So it comes down to whether you, like the French, are content to allow January to become an extension of your life before Christmas, or whether you're more keen on introducing aspects of January to your life more broadly. I'm opting for the latter. And I've spent a lot of time thinking about it.

React Now

Latest stories from i100
Have you tried new the Independent Digital Edition apps?
iJobs Job Widget
iJobs General

IT Project Manager

Competitive: Clearwater People Solutions Ltd: Our client based in Chelmsford a...

Business Intelligence Specialist - work from home

£40000 per annum: Ashdown Group: An established and growing IT Consultancy fir...

Business Intelligence Specialist - work from home

£40000 per annum: Ashdown Group: An established and growing IT Consultancy fir...

IT Manager

£40000 - £45000 per annum + pension, healthcare,25 days: Ashdown Group: An est...

Day In a Page

Read Next
Nigel Farage has urged supporters to buy Mike Read's Ukip Calypso song and push it up to the No 1 spot  

Mike Read’s Ukip calypso is mesmerisingly atrocious — but it's not racist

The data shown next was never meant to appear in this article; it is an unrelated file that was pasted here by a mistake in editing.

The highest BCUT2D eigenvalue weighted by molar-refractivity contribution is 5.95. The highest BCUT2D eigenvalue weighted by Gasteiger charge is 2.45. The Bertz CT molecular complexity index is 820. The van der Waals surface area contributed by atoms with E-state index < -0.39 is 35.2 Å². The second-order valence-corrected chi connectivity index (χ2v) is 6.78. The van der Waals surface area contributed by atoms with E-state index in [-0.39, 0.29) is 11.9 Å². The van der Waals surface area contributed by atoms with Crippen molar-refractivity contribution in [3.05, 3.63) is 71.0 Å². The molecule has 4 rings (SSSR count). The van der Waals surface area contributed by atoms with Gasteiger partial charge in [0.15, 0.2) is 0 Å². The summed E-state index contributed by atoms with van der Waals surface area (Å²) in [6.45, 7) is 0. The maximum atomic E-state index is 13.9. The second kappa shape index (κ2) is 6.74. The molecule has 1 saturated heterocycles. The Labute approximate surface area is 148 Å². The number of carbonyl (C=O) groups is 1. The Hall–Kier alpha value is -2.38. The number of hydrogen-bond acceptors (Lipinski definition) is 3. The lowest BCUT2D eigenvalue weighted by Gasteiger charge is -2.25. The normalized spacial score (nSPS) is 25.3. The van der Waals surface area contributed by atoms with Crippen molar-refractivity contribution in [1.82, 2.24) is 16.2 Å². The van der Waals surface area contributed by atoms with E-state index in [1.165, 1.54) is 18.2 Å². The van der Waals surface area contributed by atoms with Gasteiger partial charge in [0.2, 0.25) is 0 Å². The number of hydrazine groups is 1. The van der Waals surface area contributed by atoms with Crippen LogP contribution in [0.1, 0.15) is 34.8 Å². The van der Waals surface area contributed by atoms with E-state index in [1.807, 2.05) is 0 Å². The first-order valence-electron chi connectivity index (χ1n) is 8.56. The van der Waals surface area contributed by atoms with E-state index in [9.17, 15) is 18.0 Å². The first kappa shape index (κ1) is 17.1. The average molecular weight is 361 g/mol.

Matthew Norman
Shirley Shackleton, wife of late journalist Gregory Shackleton, sits next to the grave of the 'Balibo Five' in Jakarta, in 2010  

Letter from Asia: The battle for the truth behind five journalists’ deaths in Indonesia

Andrew Buncombe
Indiana serial killer? Man arrested for murdering teenage prostitute confesses to six other murders - and police fear there could be many more

A new American serial killer?

Police fear man arrested for murder of teen prostitute could be responsible for killing spree dating back 20 years
Sweetie, the fake 10-year-old girl designed to catch online predators, claims her first scalp

Sting to trap paedophiles may not carry weight in UK courts

Computer image of ‘Sweetie’ represented entrapment, experts say
Fukushima nuclear crisis: Evacuees still stuck in cramped emergency housing three years on - and may never return home

Return to Fukushima – a land they will never call home again

Evacuees still stuck in cramped emergency housing three years on from nuclear disaster
Wildlife Photographer of the Year: Intimate image of resting lions claims top prize